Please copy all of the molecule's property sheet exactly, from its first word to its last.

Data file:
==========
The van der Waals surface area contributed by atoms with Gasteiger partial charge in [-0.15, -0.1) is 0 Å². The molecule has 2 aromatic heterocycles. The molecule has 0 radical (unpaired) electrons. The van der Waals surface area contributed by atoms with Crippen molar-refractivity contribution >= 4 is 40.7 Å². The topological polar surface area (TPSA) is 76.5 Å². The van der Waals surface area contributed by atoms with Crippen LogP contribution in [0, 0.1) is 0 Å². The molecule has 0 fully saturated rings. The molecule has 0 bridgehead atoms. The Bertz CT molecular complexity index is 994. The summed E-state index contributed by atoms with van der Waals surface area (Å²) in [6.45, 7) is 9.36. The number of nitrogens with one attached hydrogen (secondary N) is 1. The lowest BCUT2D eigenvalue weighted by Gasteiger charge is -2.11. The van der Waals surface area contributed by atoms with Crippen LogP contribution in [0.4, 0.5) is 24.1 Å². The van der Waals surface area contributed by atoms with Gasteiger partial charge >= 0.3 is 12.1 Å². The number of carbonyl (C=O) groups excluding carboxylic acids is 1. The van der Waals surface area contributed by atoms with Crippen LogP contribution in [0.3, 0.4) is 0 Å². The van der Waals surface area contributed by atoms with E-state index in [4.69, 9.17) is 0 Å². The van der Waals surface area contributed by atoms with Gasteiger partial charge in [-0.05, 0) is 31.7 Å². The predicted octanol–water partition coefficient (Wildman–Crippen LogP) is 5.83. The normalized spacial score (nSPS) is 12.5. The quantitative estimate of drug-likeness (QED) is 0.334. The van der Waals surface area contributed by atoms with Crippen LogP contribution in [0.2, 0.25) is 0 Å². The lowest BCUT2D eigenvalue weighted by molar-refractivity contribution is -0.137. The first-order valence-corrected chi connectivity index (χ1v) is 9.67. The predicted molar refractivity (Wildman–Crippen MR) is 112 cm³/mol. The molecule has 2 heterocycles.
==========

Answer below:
The van der Waals surface area contributed by atoms with Gasteiger partial charge in [-0.15, -0.1) is 0 Å². The molecule has 2 aromatic heterocycles. The molecule has 0 radical (unpaired) electrons. The van der Waals surface area contributed by atoms with Crippen molar-refractivity contribution >= 4 is 40.7 Å². The topological polar surface area (TPSA) is 76.5 Å². The van der Waals surface area contributed by atoms with Crippen LogP contribution in [0, 0.1) is 0 Å². The molecule has 0 fully saturated rings. The molecule has 0 bridgehead atoms. The Bertz CT molecular complexity index is 994. The summed E-state index contributed by atoms with van der Waals surface area (Å²) in [6.45, 7) is 9.36. The number of nitrogens with one attached hydrogen (secondary N) is 1. The lowest BCUT2D eigenvalue weighted by Gasteiger charge is -2.11. The van der Waals surface area contributed by atoms with Crippen LogP contribution in [0.4, 0.5) is 24.1 Å². The van der Waals surface area contributed by atoms with Gasteiger partial charge >= 0.3 is 12.1 Å². The number of carbonyl (C=O) groups excluding carboxylic acids is 1. The van der Waals surface area contributed by atoms with Crippen LogP contribution in [0.3, 0.4) is 0 Å². The van der Waals surface area contributed by atoms with E-state index in [4.69, 9.17) is 0 Å². The van der Waals surface area contributed by atoms with Gasteiger partial charge in [-0.05, 0) is 31.7 Å². The predicted octanol–water partition coefficient (Wildman–Crippen LogP) is 5.83. The normalized spacial score (nSPS) is 12.5. The quantitative estimate of drug-likeness (QED) is 0.334. The van der Waals surface area contributed by atoms with Crippen LogP contribution in [0.2, 0.25) is 0 Å². The lowest BCUT2D eigenvalue weighted by molar-refractivity contribution is -0.137. The first-order valence-corrected chi connectivity index (χ1v) is 9.67. The predicted molar refractivity (Wildman–Crippen MR) is 112 cm³/mol. The molecule has 2 heterocycles.